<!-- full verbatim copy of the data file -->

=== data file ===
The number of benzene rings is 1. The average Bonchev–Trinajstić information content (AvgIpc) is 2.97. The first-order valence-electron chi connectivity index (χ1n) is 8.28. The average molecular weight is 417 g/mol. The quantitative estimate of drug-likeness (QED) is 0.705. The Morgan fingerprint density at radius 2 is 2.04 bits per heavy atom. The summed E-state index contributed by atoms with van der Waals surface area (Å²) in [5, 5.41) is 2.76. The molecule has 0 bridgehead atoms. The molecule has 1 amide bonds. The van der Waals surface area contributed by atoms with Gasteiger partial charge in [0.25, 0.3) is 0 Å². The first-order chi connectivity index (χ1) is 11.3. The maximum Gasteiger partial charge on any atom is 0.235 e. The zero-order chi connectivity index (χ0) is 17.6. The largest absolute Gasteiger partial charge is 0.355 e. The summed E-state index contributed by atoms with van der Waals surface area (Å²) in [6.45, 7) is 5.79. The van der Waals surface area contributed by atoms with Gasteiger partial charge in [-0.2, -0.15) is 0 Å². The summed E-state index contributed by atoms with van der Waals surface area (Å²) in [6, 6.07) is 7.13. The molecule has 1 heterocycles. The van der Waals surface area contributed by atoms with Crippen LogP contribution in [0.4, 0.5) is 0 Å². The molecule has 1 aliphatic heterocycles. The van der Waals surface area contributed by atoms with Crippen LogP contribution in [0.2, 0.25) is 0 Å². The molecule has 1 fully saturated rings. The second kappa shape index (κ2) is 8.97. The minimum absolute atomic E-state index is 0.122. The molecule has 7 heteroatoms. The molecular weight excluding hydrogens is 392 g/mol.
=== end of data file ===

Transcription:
The number of benzene rings is 1. The average Bonchev–Trinajstić information content (AvgIpc) is 2.97. The first-order valence-electron chi connectivity index (χ1n) is 8.28. The average molecular weight is 417 g/mol. The quantitative estimate of drug-likeness (QED) is 0.705. The Morgan fingerprint density at radius 2 is 2.04 bits per heavy atom. The summed E-state index contributed by atoms with van der Waals surface area (Å²) in [5, 5.41) is 2.76. The molecule has 0 bridgehead atoms. The molecule has 1 amide bonds. The van der Waals surface area contributed by atoms with Gasteiger partial charge in [0.25, 0.3) is 0 Å². The first-order chi connectivity index (χ1) is 11.3. The maximum Gasteiger partial charge on any atom is 0.235 e. The zero-order chi connectivity index (χ0) is 17.6. The largest absolute Gasteiger partial charge is 0.355 e. The summed E-state index contributed by atoms with van der Waals surface area (Å²) in [6.45, 7) is 5.79. The van der Waals surface area contributed by atoms with Gasteiger partial charge in [-0.2, -0.15) is 0 Å². The summed E-state index contributed by atoms with van der Waals surface area (Å²) in [6, 6.07) is 7.13. The molecule has 1 heterocycles. The van der Waals surface area contributed by atoms with Crippen LogP contribution in [0.4, 0.5) is 0 Å². The molecule has 1 aliphatic heterocycles. The van der Waals surface area contributed by atoms with Crippen LogP contribution in [0.2, 0.25) is 0 Å². The molecule has 1 fully saturated rings. The second kappa shape index (κ2) is 8.97. The minimum absolute atomic E-state index is 0.122. The molecule has 7 heteroatoms. The molecular weight excluding hydrogens is 392 g/mol.